The majestic Chiefs Head, another 13er that looks particularly inviting for another 2020 adventure. I have my stupid birthday coming up this week and hoped to carry on a tradition of summiting a mountain. A crazy early start (to avoid thunderstorms, with fingers crossed and rain dance activated in hopes the storms actually arrive) to climb a RMNP 13er would be perfect. We'll see. I may end up indoors and depressed instead, so I don't want to talk up my potential birthday adventure too much. 

For now, Mount Alice was proving to be the wonderland I thought I wanted but actually needed — grand mountain skylines, wildflowers, gurgling cascades, and expansive isolation — the good kind of isolation. The air was tinged with smoke, but it wasn't nearly as bad as it had been on Sunday. I found I could hike hard without wheezing. And I could see I was going to need my strength as we approached Hourglass Ridge, the crux of the route. Hourglass Ridge was rated as Class 2+ with a few exposed chokeholds. Approaching from the northeast, perspective foreshortening made the lower face of the ridge look vertical. I was plenty nervous. 

Beat's route-finding put us on a confidence-inspiring path, out of sight from the dizzying exposure to the west, but also avoiding the chossy garbage to the east. We clambered up a ladder of relatively solid boulders (Beat pointed out the lichen as evidence of stability — a helpful route-finding tip I hadn't considered before.) The ridge was strenuous — rising from 12,400 feet to 13,300 feet in just over a quarter of a mile — and completely satisfying. 

Views from the top of Mount Alice, looking toward Chiefs Head, Longs, and Mount Meeker. We tagged east and west summits and found but didn't sign the summit register (the "register" was crumpled pieces of individual notepaper stuffed inside of a plastic canister. As a person who respects archiving, I didn't see a point.) We ate our lunch and connected with the one other hiker we encountered beyond Ouzel Falls. He was completing the same loop in the opposite direction and tacking on Chiefs Head for good measure. We compared notes and decided the descent down Boulder Grand Pass sounded fine ... in hindsight, I should always assume that everyone hiking these types of mountains has a higher tolerance for exposure than I have.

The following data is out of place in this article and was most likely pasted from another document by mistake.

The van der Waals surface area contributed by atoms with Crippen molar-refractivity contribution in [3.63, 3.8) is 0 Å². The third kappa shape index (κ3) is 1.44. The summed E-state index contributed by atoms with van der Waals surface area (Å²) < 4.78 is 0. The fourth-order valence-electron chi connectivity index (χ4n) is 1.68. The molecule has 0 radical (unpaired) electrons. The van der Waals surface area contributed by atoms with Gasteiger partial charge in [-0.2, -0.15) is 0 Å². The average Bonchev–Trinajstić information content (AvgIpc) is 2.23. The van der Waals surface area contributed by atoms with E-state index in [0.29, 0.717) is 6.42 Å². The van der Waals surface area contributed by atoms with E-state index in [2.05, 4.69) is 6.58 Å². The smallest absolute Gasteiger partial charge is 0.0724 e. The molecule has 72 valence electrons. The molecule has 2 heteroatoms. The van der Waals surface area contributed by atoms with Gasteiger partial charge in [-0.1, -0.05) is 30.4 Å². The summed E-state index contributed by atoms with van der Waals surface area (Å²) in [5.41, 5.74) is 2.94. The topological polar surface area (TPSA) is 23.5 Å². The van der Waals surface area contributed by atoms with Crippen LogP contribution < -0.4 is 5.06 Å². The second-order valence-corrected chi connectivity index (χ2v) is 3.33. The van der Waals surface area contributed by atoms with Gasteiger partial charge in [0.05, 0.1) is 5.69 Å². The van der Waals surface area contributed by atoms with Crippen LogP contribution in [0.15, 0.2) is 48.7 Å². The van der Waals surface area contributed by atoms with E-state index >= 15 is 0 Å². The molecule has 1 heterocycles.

The tundra walk along the Divide. It looks so flat and inviting, but the constant boulders and ankle-turning tussocks make it surprisingly strenuous and slow. Isolation Peak is in the background. That's another 13er I want to ascend, but not from this aspect. 

Before heading down, we decided to tag a 12er, Tamina Peak, for good measure. Tamina didn't look like much from the ridge, but there were some surprise class-three moves near the summit. 

Views back toward Mount Alice from Tamina. Alice is an impressive mountain from all aspects. Afternoon weather was beginning to build; time to head down. 

We had fantastic views of the RMNP patriarch, Longs Peak, and his little brother Meeker. 

The wind picked up as we descended toward Boulder Grand Pass. Gusts were strong enough that I needed to remove my hat and sunglasses as I teetered uncomfortably while trying to balance over rocks. Thanks to perspective foreshortening, the views over the edge made it look as though the chute went straight down. Indeed, it plummets more than 400 feet in the horizontal space of about 1,000 feet. And it was loose, chossy and terrible. I was plenty nervous and had to empty my bladder (my real bladder, the one inside my body) before starting down. More surefooted folks would just run down this stuff, but I am the type who would absolutely lose my balance, tumble headlong, and keep tumbling. Gravity is never my friend when it's with me, only against me. 

Our shoes filled with rocks as we crept down the slope, but it went without incident. We arrived at the shoreline of Lake of Many Winds. The aptly-named alpine tarn was mesmerizing. As the swirling wind swept across the surface, the water rippled in a triangular pattern that resembled the surface of a geodesic dome — back and forth, expanding and contracting. I should have taken video, but this photo shows the contrast between dark and light water moving toward the outer edge. 

Looking back toward Boulder Grand Pass. It feels steeper than it looks — and every bit as chossy as it looks. If I had approached the pass from this direction as I'd originally planned, I likely would have opted out, especially with that snow cornice reaching to the edge of the gully with no way around. The somewhat hidden couloir to the right is the correct route. 

Now there was nothing left but a nine-mile hike out, past more gorgeous alpine streams, wildflowers, and Thunder Lake. We decided to loop through the Ouzel Falls alternate for good measure, even though it added a mile and some climbing. We passed some pretty waterfalls, but also had to deal with all of the crowds concentrated along a single mile of trail when everywhere else had been effectively deserted. Still, it was a great day. My throat was a little sore by the end, but I had no regrets.